The pilcrow, also known as the paragraph mark or paragraph sign, has its origins in ancient manuscripts where it was used to mark a new paragraph or section of text.

The derivation of its name is as convoluted as its shape. It originally comes from the Greek paragraphos (para, “beside” and graphein, “to write”), which led to the Old French word paragraph. Somehow, the word transformed into the Middle English pylcrafte and eventually became the “pilcrow”.

But the pilcrow wasn’t always the way to mark breaks in the narrative of text.

Ancient Greeks used a horizontal line entering from the left margin to indicate the break. By the 2nd century AD that had been replaced by a “K” as in kaput (Latin for head). Fast forward a thousand years to the 12th century and the K had been replaced by a “C” for capitulum (Latin for little heads, and the origin of the word “chapter”).

Then in the Middle Ages “rubricators” (Latin for “to colour red”), the scribes who would hand draw various symbols onto printed text to indicate breaks in text, would draw these Cs within the indented space left for that purpose by the printers. Sometimes they would fill in these Cs and embellish them with one or two thin vertical lines. These shapes would eventually develop into the pilcrow we know today.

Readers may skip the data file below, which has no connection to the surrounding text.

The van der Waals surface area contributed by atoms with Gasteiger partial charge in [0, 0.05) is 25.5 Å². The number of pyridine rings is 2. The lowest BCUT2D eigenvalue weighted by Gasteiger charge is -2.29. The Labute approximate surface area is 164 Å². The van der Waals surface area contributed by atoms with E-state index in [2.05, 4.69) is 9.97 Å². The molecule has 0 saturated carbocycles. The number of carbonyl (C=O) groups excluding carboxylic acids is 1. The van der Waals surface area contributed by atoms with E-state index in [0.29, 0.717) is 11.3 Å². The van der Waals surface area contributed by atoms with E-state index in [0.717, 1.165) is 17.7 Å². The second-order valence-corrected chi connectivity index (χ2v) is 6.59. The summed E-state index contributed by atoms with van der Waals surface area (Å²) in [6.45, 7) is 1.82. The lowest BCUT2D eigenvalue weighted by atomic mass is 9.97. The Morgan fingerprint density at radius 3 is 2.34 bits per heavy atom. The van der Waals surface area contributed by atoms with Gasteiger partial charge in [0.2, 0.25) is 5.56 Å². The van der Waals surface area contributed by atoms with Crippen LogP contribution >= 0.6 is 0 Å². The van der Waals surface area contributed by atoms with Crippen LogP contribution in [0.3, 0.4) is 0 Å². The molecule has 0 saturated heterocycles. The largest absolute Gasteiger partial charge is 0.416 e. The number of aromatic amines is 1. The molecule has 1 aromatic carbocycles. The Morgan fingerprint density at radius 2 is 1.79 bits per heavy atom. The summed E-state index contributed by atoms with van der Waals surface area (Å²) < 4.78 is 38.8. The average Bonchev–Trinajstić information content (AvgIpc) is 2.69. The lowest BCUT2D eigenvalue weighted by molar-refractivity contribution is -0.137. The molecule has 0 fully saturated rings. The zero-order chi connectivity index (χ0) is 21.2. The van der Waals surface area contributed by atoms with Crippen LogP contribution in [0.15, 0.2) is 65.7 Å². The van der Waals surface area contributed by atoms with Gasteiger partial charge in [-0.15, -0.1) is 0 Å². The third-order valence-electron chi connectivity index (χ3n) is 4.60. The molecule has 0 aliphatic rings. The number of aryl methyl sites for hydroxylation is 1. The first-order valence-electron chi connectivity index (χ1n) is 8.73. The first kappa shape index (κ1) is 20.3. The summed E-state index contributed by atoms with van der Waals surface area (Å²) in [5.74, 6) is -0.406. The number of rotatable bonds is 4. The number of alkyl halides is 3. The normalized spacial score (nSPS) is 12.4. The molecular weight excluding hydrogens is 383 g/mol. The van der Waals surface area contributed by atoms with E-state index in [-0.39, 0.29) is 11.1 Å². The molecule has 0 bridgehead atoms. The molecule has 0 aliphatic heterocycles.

With the ad­vent of the print­ing press, the volume of prin­ted doc­u­ments to be rub­ric­ated grew ex­po­nen­tially. Sadly for pilcrow fans, rubricators could not draw fast enough to meet publishers' deadlines, and books would often end up being sold with the beginnings of the paragraphs left blank.

The pil­crow be­came a ghost, and the in­den­ted para­graph was born in its stead.

These days the pilcrow is mostly used as a symbol to indicate the beginning of a new paragraph, especially in legal documents, manuscripts, editing software and some word processing programs … where pilcrows appear as hidden symbols.

The pil­crow never quite re­covered from its humiliation at the hands of the print­ing press, and des­pite oc­ca­sional celebrity ap­pear­ances as a para­graph mark (such as in Eric Gill’s seminal 1931 book An Es­say on Ty­po­graphy), it re­mains largely ali­en­ated from its tra­di­tional role.

Story Idea: Rosemary White




1. Pilcrow. Credit: Smithsonian Magazine.
2. Pilcrows and other paragraph marks in Edwin Lewis’s History of the English Paragraph (1894).
3.. Excerpt of a page from Villanova, Rudimenta Grammaticæ showing several pilcrow signs in the form common at that time, circa 1500.
4. Opening page of Genesis from the Doves Bible, Doves Press, 1902
5. Rubricator pilcrow marking in red
6. Book: An Essay on Tyography, Eric Gill, 1931
Video: "What does that backwards P-symbol mean?" BBC Ideas, 2023
8. Hidden pilcrow shows paragraph breaks in modern word processing
Pilcrow in typefaces (left to right): Neue Helvetica, Arial, Consolas, Adobe Garamond Pro, Baskerville Old Face, Palatino Linotype and Gentium Plus



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